·                    If the weather is cold, but not snowing yet, the family can also go for a walk. Stay away from frozen-over lakes where there are iffy patches and you might crack the surface of the ice and fall in.
·                    Go surfing down the hill if there is enough snow and your parents allow it.

Indoor activities with benefits

There are enough indoor activities the whole family can enjoy and ones you probably have already incorporated into your life:

1                    Do you have a movie night where the children can pick the movie and the kids help you make the popcorn? If you haven’t done this already, select a night where you will regularly turn up and watch a film the whole family can enjoy.
2                    Play a computer game or a board game everyone can participate in. To avoid your kids playing too many computer games, set a time limit of one or two hours, and then switch it off.
3                    Pack a great picnic lunch with roast chicken and salad and have a treat eating in the park. Don’t throw the chicken bones around; some dog will snatch it up and the bones might get stuck in his throat.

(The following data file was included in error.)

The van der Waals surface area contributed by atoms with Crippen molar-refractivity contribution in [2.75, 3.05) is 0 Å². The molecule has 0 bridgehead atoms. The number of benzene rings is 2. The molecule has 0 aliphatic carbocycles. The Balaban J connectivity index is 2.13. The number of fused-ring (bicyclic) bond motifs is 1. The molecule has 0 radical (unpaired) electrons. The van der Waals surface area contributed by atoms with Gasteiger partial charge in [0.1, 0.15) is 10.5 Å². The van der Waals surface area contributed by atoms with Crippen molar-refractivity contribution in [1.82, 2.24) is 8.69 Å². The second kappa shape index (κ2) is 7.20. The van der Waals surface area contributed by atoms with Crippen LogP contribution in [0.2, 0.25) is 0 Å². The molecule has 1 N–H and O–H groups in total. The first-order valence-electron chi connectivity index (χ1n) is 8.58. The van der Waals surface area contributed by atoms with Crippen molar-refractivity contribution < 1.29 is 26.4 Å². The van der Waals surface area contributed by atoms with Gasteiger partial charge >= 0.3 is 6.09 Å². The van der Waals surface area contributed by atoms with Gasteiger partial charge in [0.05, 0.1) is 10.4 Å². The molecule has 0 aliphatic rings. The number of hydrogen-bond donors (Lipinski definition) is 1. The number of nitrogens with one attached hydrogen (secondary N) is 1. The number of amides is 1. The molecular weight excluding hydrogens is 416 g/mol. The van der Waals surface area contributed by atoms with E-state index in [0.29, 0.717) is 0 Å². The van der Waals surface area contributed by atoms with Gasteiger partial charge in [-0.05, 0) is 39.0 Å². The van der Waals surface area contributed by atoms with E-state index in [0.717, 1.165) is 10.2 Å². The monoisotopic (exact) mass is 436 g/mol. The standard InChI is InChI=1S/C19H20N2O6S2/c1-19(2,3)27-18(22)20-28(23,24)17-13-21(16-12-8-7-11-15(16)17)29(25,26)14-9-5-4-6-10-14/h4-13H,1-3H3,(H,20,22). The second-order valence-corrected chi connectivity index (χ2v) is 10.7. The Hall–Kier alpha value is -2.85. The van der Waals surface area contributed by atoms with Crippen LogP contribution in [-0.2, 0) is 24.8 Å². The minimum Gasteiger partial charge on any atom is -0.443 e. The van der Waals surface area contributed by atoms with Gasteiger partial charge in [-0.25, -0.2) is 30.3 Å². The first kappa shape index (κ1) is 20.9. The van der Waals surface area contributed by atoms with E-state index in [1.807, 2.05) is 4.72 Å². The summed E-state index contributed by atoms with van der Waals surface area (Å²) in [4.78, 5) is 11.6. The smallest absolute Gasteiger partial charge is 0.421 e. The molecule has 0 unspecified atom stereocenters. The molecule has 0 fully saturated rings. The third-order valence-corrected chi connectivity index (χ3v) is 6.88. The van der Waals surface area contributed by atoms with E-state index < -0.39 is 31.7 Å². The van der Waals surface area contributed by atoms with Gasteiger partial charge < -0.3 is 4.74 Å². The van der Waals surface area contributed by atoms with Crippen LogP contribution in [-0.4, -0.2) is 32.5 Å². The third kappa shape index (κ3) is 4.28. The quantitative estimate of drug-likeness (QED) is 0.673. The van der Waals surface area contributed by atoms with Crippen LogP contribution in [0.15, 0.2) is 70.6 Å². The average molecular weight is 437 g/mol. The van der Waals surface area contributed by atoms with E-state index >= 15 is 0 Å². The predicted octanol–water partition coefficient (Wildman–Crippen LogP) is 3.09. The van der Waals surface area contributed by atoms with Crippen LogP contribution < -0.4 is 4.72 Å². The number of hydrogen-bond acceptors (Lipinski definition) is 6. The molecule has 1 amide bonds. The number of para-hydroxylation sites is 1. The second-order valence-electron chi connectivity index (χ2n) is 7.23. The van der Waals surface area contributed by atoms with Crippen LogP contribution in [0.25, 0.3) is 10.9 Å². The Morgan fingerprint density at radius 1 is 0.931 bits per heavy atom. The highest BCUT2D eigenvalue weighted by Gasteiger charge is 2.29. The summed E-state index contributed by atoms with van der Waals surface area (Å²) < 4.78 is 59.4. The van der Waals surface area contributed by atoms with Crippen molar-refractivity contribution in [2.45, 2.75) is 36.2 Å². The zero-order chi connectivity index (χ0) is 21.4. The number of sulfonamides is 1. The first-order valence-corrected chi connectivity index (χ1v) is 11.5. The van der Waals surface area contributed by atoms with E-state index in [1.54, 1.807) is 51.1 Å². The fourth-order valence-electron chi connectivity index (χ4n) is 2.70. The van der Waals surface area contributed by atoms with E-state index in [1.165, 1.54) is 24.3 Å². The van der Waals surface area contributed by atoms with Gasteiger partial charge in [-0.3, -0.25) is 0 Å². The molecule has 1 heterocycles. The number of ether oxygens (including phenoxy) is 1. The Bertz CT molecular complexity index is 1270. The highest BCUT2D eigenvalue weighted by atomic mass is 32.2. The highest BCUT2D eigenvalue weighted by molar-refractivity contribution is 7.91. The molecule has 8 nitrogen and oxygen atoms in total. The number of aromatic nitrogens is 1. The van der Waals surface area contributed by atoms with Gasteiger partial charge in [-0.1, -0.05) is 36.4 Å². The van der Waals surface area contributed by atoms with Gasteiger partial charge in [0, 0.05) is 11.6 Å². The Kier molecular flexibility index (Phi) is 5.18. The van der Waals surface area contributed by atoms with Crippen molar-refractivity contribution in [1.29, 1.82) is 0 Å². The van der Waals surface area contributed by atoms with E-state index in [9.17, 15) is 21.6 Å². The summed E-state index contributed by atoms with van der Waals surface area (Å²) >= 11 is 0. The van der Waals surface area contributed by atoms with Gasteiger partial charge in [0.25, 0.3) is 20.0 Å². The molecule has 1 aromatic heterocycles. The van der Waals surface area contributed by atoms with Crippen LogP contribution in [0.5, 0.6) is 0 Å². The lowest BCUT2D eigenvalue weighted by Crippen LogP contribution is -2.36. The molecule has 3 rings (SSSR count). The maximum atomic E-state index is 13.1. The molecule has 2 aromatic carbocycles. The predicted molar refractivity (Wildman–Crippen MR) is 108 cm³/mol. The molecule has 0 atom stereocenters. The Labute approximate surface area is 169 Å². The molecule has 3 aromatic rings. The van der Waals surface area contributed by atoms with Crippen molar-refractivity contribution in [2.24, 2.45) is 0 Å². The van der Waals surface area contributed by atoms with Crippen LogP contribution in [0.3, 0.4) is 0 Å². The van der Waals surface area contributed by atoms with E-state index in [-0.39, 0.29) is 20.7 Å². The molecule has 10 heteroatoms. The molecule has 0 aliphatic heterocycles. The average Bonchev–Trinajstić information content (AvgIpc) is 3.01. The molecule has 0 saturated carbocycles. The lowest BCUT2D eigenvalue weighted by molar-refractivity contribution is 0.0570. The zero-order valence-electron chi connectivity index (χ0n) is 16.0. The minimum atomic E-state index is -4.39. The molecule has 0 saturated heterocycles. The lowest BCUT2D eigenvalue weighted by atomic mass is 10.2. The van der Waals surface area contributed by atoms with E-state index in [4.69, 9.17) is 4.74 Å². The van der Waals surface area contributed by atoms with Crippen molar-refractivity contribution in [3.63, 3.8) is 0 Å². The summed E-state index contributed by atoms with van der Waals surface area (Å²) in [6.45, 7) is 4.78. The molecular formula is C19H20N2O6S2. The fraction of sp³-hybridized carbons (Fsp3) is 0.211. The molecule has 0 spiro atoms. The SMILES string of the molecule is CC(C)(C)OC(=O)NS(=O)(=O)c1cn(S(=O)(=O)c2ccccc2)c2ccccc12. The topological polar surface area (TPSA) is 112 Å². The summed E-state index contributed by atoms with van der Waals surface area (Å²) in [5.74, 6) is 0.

4                    Go for rides at the local fair in summer and choose rides which are safe for kids your age. Accompany your kids on these rides.
5                    Throw a Frisbee in the park and let the dog be part of it.
6                    Go together to church; a family who prays together stay together.

Tribute to a friend

When death interrupts life

Are we ever ready for death? Has anyone ever said to the Angel of Death, “take me, take me, I am ready to go?” We are not ready for the diagnosis, and we are not ready to accept the inevitable until it happens. And so it came about on February 29th, a leap year, a warm and wonderful day when the flowers were in bloom, the birds were chirring, and death visited the family after three in the afternoon. Everyone was shocked. Muhamad was in his fifties. He was young still. He had lots to live for. How could it be?